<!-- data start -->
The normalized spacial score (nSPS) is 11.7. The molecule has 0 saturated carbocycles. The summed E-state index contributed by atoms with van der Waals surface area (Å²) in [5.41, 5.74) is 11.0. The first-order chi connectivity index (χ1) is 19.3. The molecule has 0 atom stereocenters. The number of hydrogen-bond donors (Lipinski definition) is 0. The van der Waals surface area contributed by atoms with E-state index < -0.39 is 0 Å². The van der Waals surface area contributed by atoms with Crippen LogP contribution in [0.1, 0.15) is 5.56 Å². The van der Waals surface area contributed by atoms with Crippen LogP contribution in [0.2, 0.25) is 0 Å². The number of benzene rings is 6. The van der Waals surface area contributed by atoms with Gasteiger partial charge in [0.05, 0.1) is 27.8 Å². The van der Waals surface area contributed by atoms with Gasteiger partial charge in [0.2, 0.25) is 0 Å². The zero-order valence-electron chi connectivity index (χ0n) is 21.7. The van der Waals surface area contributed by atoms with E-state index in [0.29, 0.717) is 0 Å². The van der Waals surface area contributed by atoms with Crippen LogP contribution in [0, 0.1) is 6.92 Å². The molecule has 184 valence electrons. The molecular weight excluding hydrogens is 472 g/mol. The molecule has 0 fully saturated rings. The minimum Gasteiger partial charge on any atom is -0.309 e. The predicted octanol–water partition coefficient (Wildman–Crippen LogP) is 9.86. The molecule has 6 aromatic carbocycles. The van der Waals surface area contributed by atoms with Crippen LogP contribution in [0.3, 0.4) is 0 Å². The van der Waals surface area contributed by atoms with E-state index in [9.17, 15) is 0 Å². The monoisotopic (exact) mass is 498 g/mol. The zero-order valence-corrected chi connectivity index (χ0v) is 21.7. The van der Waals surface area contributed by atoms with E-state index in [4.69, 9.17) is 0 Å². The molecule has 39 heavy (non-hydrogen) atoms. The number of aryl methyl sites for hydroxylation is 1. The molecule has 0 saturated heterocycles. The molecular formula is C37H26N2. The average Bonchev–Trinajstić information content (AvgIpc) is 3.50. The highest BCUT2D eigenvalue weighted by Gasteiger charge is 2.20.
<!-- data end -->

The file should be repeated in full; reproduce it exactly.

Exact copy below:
The normalized spacial score (nSPS) is 11.7. The molecule has 0 saturated carbocycles. The summed E-state index contributed by atoms with van der Waals surface area (Å²) in [5.41, 5.74) is 11.0. The first-order chi connectivity index (χ1) is 19.3. The molecule has 0 atom stereocenters. The number of hydrogen-bond donors (Lipinski definition) is 0. The van der Waals surface area contributed by atoms with E-state index < -0.39 is 0 Å². The van der Waals surface area contributed by atoms with Crippen LogP contribution in [0.1, 0.15) is 5.56 Å². The van der Waals surface area contributed by atoms with Crippen LogP contribution in [0.2, 0.25) is 0 Å². The number of benzene rings is 6. The van der Waals surface area contributed by atoms with Gasteiger partial charge in [0.05, 0.1) is 27.8 Å². The van der Waals surface area contributed by atoms with Gasteiger partial charge in [0.2, 0.25) is 0 Å². The zero-order valence-electron chi connectivity index (χ0n) is 21.7. The van der Waals surface area contributed by atoms with E-state index in [0.29, 0.717) is 0 Å². The van der Waals surface area contributed by atoms with Crippen LogP contribution in [0, 0.1) is 6.92 Å². The molecule has 184 valence electrons. The molecular weight excluding hydrogens is 472 g/mol. The molecule has 0 fully saturated rings. The minimum Gasteiger partial charge on any atom is -0.309 e. The predicted octanol–water partition coefficient (Wildman–Crippen LogP) is 9.86. The molecule has 6 aromatic carbocycles. The van der Waals surface area contributed by atoms with Crippen LogP contribution in [0.3, 0.4) is 0 Å². The van der Waals surface area contributed by atoms with E-state index in [9.17, 15) is 0 Å². The monoisotopic (exact) mass is 498 g/mol. The zero-order valence-corrected chi connectivity index (χ0v) is 21.7. The van der Waals surface area contributed by atoms with E-state index in [4.69, 9.17) is 0 Å². The molecule has 39 heavy (non-hydrogen) atoms. The number of aryl methyl sites for hydroxylation is 1. The molecule has 0 saturated heterocycles. The molecular formula is C37H26N2. The average Bonchev–Trinajstić information content (AvgIpc) is 3.50. The highest BCUT2D eigenvalue weighted by Gasteiger charge is 2.20.